Concern for a Breed

  So, is there such a thing as the Westminster curse? What about the Disney curse? You know where if a dog is depicted in a hit movie from Disney or wins Westminster that the breed becomes so popular that it is actually detrimental to the breed. 

  I am not too sure about the validity of the curses but there is something to say about breeds that get extremely popular.

  Over the last few years, I have been noticing the increase in the number of German Shorthaired Pointers (GSP) in the field. They literally seem to be everywhere.

Stock Photo from the internet

  I have attended a number of events over the last few weeks from AKC to UFTA and the majority of the competitors have been GSP’s.

 This is not really a bad thing, but it has me thinking about the breed and can their popularity be something that would be a cause for concern.

  What do I mean by this, in the past we have seen breeds become popular because of one reason or another that it was a detriment to the health of the dogs being bred and never mind the how they performed.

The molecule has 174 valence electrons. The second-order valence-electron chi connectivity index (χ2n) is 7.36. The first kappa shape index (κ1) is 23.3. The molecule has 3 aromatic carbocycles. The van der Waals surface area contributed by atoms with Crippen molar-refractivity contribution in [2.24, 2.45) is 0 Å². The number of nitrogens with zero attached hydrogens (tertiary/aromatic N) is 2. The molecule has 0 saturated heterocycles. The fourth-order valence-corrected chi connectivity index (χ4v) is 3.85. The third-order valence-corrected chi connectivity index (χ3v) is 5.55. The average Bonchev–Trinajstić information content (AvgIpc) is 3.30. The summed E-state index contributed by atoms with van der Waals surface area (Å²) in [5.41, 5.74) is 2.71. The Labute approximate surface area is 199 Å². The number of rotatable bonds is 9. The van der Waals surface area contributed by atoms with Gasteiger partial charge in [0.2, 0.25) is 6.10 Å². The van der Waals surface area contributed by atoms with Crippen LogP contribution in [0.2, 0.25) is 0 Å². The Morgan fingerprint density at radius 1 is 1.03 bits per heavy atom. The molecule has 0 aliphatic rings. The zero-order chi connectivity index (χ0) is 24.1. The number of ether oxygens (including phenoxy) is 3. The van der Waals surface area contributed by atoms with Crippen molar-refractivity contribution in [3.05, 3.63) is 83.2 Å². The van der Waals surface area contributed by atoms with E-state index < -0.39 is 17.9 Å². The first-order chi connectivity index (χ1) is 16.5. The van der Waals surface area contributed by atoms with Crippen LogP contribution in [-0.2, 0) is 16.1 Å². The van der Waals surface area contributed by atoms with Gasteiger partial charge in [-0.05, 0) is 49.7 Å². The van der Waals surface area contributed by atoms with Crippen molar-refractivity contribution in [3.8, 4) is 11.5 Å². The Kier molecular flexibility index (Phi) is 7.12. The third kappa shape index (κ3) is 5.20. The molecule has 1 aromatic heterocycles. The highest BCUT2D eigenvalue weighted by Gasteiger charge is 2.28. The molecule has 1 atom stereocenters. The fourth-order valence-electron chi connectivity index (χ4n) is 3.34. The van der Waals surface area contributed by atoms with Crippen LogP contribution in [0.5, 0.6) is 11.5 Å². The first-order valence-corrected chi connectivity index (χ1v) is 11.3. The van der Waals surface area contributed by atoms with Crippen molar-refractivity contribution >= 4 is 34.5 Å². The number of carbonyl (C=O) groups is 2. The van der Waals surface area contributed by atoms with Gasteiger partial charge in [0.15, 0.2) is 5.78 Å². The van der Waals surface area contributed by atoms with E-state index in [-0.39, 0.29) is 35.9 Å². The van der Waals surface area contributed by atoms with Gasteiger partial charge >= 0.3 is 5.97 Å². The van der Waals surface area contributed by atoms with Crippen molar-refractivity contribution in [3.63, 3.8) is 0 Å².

This is usually where someone says give me an example.  In the bird dog world, I can think of two examples that have gone down this road. They are the American Cocker Spaniel and the Irish Setter.

 Let’s talk about the Irish Setter for a minute. People became enamored with the beautiful mahogany coat and the elegant lines of this dog. This infatuation led to breeding more for coats than for the ability of the dog to do his job in the field.

Stock Photo form Internet

So as this went on for a number of years, good hunting lines of Irish Setters became hard to find. 

 A dedicated group of people got together with two of the well-known registries and presented the case to breed the remaining lines of hunting Irish to English Setters to put hunt in the dogs. These dogs then had to be bred back to pure Irish Setters and after two generations the dogs could be registered as Irish Setters. 

 In the end this is what gave rise to the Red Setter as the field type is known. 

Stock Photo from the internet

 Fortunately, there are breeders today that are concerned with performance and are bringing the Irish Setter back.